• alex

    wow, fresh and impressive use of re bars. structural failure due to corrosion should not be an issue for as long as the owners are alive.

  • @Klejdi,
    The layer of rust that will form on the steel will protect the rest of the material from corrosion (like cor-ten). The reason you would be concerned with steel rusting in concrete is that rust takes up more volume than steel, so it’ll cause the concrete to crack and it’ll compromise the connection between the steel and the concrete… eventually the steel will lose any grip against the concrete making the reinforcing useless.
    This project is really cool though, did they bend the rods on site or before hand? the curves are so smooth. it looks amazing,

  • Mac

    @klejdi eski …

    It is the other way around: steel is added to concrete for reinforcement!

    • Alex

      Yes, it is added to concrete to reinforce the concrete structure (to provide tensile strength, which concrete lacks) but you are missing the point of what is being said.

      The rebar requires a decent connection with the concrete to do this.

      The rebar needs protecting from the elements not because it will rust away into nothing. It won’t (at least not for a very very long time) because it will form an oxidised layer on the outside, which protects the rest of the steel. The reason to protect the steel when it is reinforcing concrete is to stop this oxidised layer from forming because it can blow the concrete (cause bits to literally be blown off) and weaken the connection of the steel to the concrete, thus stopping it from providing the tensile strength it is there to provide.

  • Congratulations. This is really nice

  • jgo_mo

    This seems like an incredibly wasteful and environmentally irresponsible choice of material (steel rebar – no mention of whether it was re-used or not so I’m guessing not). Instead of “using a technique similar to traditional willow weaving” why wasn’t willow actually used (or at least partly)? Since when did rusted steel reinforce any “connection with the wooded context?” Blatant greenwashing.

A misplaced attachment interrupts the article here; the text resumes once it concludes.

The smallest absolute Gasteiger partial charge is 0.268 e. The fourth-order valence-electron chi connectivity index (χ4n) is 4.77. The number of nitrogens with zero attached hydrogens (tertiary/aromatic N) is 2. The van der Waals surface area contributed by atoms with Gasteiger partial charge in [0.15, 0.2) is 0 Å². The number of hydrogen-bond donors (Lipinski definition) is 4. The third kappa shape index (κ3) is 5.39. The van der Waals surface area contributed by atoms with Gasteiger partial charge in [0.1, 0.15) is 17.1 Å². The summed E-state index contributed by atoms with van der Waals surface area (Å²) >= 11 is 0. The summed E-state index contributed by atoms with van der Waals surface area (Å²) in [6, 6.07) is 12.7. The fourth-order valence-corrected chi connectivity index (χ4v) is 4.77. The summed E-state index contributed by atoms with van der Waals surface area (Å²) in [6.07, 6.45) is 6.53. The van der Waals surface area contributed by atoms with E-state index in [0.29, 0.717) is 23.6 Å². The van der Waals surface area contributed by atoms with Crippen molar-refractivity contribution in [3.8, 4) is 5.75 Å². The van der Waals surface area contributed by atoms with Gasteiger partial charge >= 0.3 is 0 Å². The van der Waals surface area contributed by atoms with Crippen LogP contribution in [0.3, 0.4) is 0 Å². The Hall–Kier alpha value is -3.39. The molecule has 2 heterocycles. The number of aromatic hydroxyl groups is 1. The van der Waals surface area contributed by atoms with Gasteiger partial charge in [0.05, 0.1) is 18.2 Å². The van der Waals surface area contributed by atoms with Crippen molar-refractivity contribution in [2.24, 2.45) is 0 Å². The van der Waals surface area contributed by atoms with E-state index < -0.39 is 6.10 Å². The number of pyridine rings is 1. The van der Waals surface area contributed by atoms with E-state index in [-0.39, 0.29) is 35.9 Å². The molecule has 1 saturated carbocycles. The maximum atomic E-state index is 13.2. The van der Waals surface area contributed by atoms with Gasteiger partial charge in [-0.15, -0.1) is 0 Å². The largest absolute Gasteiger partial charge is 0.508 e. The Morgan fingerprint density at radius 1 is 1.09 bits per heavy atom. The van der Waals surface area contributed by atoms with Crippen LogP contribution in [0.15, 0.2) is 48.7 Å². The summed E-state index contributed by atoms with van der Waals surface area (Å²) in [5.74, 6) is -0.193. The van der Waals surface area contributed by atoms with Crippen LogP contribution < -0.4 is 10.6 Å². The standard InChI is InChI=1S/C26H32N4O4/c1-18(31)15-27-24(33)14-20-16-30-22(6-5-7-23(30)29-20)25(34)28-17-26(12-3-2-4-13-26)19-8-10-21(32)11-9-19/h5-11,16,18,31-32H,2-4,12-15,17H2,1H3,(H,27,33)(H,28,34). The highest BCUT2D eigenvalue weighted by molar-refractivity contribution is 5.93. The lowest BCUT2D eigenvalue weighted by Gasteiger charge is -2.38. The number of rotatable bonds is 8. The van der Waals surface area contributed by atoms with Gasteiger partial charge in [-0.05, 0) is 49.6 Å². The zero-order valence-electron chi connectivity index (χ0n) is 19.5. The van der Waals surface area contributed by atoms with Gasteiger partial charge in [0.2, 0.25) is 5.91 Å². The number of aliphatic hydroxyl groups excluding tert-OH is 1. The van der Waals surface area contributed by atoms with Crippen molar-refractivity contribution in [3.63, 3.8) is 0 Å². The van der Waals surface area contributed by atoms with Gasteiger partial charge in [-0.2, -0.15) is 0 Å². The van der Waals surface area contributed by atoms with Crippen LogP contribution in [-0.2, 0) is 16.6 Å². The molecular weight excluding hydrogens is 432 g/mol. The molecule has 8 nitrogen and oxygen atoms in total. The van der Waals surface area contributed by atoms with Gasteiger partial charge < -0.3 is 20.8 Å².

• TYH

    It seems that STARCHY and jgo_mo are moving toward an ideolgy of the new ‘Sustainable McCarthyism’. Accusations without any substantial or credible comment for a real critique.

    Firstly, steel and concrete is an acceptable LEED building material. It is long lasting and can be recycled. Re bars are included in this catagory. Try and think for yourselves instead of riding on the naive train.

  • It is a brilliant idea! Clever way to use a humble building material..

  • would have been nices if the reinforced steel’s surface was coated to become softer + prevent poisoning from injuring yourself on the rusty surface.

  • XXY

    TVH may have a point, but the fact that steel and concrete are acceptable LEED building materials do not make them innately sustainable. LEED is a series of better ideas, a “less bad” way to build – not a perfectly sustainable system. So yes, try thinking for yourself.

  • TYH

    XXY in the context of this structure (can I assume that you like this?), is there a ‘perfect’ or ‘less bad’ substitute? I am not arguing for LEED but rather using ‘sustainability’ as a blind crituque.

    I can see using sustainablilty as a critique when a project has balant misuse of materials but this project specifically is a singlular creative use of simply rebars.

    Is there still a sustainability opnion that is valid for this? If my initial point is agreeable to you than good but think of the context of the debate.

  • XXY

    TVH – we are probably in basic agreement, and I do like the structure from an aesthetic perspective. I was simply taking exception to offering LEED as a benchmark of sustainability.

  • Janine Lazur

    Love it! Glad to find your blog through a series of reposts (Core 77 <–Home Design Find <–Dezeen)